Presentation on theme: "Top Ten... Study Strategies Learning Resources CenterUniversity of Pennsylvania www.vpul.upenn.edu/lrc."— Presentation transcript:
Top Ten... Study Strategies Learning Resources CenterUniversity of Pennsylvania www.vpul.upenn.edu/lrc
#1: Preview the text Why would I want to do that? Helps you determine what you already know about the topic and how much you need to learn. Helps you plan how to break the reading assignment into manageable chunks so that you use your time efficiently. How do I do that? Read the table of contents to understand the topics of each chapter and how they relate to each other. Read all the headings and subheadings. Learn all you can from pictures, maps and graphics. Read the questions or problems at the end of the chapter. Divide the assignment into smaller chunks and begin reading.
#2: Take notes in the text use your highlighter cautiously! If you’re going to highlight, make sure you use your highlighter sparingly to identify the really important main ideas. Best Way? Write short summaries, questions or comments in the margin of the text. helps you to engage with the text and gives you a running record of your understanding Or... Take notes in a separate notebook Remember – you are synthesizing and summarizing, not copying.
#3: Review your notes within 24 hours True or False? Without ongoing review we lose 98% of the total sum of ideas entering the mind within a 4 week period of time. True! Review your class notes within 24 hours in order to transfer what you’ve heard from your short term to long term memory Take a few minutes each day to skim through your notes, fill in information you missed, and identify questions you have.
#4: Study for an exam with the format in mind Not all exam questions are created equal. Modify your study strategies to reflect the type of thinking skills required on the exam. Have a sense of how many questions will be on the exam so that you can allot enough time to each question.
#5: Study actively Sound familiar? You have a Biology test tomorrow, but you feel confident that you know the material. You’ve read all the chapters and reviewed your lecture notes. You take the exam and it seems as though the questions don’t represent the information you were told to study. What went wrong?...
“So, how do I do that?” Draw diagrams or charts representing relationships between ideas Work through practice problems and old exam questions Create a study group and quiz each other Cover up your notes and talk through a concept as though you were teaching it to someone else. Make flash cards or study sheets and review them regularly....you didn’t study actively.
#6: Form a Study Group Some facts about study groups: Provide greater opportunities to question, review, clarify, and discuss. an audience to read, respond to, and discuss their drafts of their papers. Encourage a variety of problem-solving strategies. Help reduce procrastination increase motivation ease anxiety.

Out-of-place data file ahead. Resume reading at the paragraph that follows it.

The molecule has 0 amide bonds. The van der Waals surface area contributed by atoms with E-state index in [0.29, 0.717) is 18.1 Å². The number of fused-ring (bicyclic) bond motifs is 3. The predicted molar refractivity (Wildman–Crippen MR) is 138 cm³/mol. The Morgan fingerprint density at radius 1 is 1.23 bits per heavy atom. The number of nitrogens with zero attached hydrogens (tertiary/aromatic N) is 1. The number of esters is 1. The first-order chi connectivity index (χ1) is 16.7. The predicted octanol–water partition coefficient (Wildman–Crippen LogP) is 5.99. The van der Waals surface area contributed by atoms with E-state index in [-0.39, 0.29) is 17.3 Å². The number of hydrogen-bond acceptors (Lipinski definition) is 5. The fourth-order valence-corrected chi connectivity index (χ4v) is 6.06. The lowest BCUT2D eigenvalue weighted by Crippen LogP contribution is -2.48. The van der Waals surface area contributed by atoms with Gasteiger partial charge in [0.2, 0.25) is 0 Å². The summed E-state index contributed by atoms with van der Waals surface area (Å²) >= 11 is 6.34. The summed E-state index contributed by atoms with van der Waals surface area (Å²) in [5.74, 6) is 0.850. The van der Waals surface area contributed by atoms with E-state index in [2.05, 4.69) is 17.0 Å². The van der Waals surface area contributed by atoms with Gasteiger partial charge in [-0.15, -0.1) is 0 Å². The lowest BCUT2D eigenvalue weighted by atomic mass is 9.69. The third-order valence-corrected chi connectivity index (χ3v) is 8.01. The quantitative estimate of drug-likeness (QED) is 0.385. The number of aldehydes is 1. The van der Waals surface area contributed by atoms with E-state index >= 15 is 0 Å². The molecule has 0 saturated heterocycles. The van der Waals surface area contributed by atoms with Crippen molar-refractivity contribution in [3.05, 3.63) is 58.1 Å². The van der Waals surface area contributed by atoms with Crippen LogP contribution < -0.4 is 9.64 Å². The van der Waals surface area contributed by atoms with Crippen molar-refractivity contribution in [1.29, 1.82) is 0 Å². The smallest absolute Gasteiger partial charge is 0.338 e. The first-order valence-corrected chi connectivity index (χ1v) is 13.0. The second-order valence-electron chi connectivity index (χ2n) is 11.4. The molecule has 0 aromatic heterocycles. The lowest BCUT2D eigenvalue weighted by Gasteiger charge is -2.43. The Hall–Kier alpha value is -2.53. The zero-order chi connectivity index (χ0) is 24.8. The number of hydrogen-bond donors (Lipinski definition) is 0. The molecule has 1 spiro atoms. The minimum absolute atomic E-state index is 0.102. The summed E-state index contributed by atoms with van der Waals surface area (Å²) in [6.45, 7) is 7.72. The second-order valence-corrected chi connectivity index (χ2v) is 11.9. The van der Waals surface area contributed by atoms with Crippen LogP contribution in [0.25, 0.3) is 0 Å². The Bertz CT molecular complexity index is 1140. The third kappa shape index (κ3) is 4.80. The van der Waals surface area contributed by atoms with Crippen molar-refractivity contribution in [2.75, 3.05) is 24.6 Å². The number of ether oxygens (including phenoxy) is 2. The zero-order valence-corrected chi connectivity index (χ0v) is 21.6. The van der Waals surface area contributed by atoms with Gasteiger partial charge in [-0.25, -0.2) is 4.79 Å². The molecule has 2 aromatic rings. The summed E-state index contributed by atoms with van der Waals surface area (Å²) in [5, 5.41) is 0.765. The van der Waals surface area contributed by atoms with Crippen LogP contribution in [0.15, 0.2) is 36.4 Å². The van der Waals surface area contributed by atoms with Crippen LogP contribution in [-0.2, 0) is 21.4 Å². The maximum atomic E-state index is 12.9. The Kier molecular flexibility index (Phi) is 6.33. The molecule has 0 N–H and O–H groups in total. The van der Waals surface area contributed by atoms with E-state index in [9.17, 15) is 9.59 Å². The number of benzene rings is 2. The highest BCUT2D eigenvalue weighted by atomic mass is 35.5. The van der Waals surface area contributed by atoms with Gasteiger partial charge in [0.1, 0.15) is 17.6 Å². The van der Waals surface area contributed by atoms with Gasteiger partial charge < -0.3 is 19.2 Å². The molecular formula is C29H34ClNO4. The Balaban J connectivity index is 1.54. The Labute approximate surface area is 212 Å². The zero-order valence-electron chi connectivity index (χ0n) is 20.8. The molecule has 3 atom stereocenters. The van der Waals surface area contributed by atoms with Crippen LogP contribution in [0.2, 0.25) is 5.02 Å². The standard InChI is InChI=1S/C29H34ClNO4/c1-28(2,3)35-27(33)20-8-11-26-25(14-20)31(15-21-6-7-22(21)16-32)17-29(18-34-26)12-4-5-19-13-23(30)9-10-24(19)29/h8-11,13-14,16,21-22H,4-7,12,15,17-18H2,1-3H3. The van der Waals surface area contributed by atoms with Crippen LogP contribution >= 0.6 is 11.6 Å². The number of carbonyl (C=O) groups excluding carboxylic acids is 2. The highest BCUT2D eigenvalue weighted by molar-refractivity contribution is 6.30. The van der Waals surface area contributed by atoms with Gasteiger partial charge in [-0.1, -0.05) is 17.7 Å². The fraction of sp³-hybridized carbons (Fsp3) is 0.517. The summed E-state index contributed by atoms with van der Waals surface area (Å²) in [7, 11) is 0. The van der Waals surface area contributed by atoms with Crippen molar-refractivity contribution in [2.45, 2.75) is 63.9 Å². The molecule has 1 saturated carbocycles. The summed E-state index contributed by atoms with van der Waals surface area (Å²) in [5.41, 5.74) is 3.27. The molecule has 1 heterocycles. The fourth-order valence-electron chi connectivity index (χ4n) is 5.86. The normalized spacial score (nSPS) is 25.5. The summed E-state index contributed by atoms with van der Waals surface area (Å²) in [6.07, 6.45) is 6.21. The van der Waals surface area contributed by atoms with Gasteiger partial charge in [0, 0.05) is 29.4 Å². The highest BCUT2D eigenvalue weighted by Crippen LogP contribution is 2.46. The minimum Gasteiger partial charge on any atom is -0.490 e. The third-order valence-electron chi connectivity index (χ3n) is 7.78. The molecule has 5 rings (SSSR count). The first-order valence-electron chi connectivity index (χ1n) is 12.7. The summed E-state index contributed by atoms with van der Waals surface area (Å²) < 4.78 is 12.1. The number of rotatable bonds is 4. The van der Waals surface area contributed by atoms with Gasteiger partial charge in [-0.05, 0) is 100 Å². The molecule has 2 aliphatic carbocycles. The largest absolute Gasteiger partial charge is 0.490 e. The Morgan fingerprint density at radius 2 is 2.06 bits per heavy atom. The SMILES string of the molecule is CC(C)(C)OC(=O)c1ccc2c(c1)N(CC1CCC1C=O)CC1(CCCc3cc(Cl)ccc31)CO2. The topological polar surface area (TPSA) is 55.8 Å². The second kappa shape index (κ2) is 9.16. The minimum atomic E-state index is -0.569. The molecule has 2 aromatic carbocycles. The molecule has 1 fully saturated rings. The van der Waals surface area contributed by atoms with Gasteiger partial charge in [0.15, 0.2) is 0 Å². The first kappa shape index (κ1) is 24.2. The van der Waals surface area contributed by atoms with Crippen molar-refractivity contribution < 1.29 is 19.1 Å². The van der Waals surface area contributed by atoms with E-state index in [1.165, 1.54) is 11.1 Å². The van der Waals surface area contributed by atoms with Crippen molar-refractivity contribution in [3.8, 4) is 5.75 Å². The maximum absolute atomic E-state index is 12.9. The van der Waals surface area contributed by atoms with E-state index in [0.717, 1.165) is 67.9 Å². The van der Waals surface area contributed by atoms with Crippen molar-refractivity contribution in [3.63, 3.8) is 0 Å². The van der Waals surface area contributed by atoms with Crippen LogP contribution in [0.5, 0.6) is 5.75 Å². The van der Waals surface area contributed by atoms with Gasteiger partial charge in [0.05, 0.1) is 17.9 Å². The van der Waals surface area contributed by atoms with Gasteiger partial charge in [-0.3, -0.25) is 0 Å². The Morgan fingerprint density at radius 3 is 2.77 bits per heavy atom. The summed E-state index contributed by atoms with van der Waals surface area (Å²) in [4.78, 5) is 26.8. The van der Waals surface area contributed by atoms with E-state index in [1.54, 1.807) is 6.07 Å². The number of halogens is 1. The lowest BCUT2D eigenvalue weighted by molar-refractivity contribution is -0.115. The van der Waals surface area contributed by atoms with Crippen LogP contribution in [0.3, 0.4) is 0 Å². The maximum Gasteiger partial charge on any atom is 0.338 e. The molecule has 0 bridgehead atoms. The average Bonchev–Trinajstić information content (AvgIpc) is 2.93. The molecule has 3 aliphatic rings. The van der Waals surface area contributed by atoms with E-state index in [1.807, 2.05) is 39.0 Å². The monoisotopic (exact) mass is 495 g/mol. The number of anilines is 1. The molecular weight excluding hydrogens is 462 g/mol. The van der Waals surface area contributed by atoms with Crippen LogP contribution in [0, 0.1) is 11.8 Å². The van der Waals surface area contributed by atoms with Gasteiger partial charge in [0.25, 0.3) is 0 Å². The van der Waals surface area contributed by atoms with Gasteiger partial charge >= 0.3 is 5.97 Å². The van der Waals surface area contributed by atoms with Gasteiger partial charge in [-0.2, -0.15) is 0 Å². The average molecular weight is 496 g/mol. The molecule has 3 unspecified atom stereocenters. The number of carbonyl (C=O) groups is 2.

“Okay, I have a study group... now what?” IMPORTANT! Set an agenda to make sure your study session doesn’t become a social session Practice problem-solving techniques Practice teaching one another Test each other Compare class notes Have each group member take responsibility for leading a discussion on one part of an assignment
#7: Make Your Time Visual Gives you more control over your use of time. Write due dates on a monthly or semester calendar. Create a weekly schedule with designated study times. Make “to do” lists – cross off items when you complete them Keep your calendar and “to do” lists in a highly visible spot – refer to them regularly
#8: Be Conscious of Your Environment and Time of Day Environment Can mean the difference between productively completing an assignment and staring blankly into space Consider level of background noise level of comfort types of distractions. Time of Day Study your most difficult subjects when you are most alert.
#9: If You Have Trouble Beginning a Paper...Just Write! Freewriting Instead of staring at a blank screen, just start typing whatever comes into your head Once you’ve had a chance to purge, begin directing your freewriting to ideas that are relevant to your paper. What if that doesn’t work? Discuss your ideas with a friend Ask your friend to just listen and write down what you say so that you have a record of your thoughts to use as the basis for your paper.
#10: Get to Know Your Teachers Why? They’re experts in the content of the course They’ve studied this material themselves They’re well-positioned to help you develop effective study strategies in that particular course/discipline The more they know you the more they can help you Visit office hours BEFORE you begin having problems Make an appointment at the beginning of the year so that your teachers know who you are and how they can help you.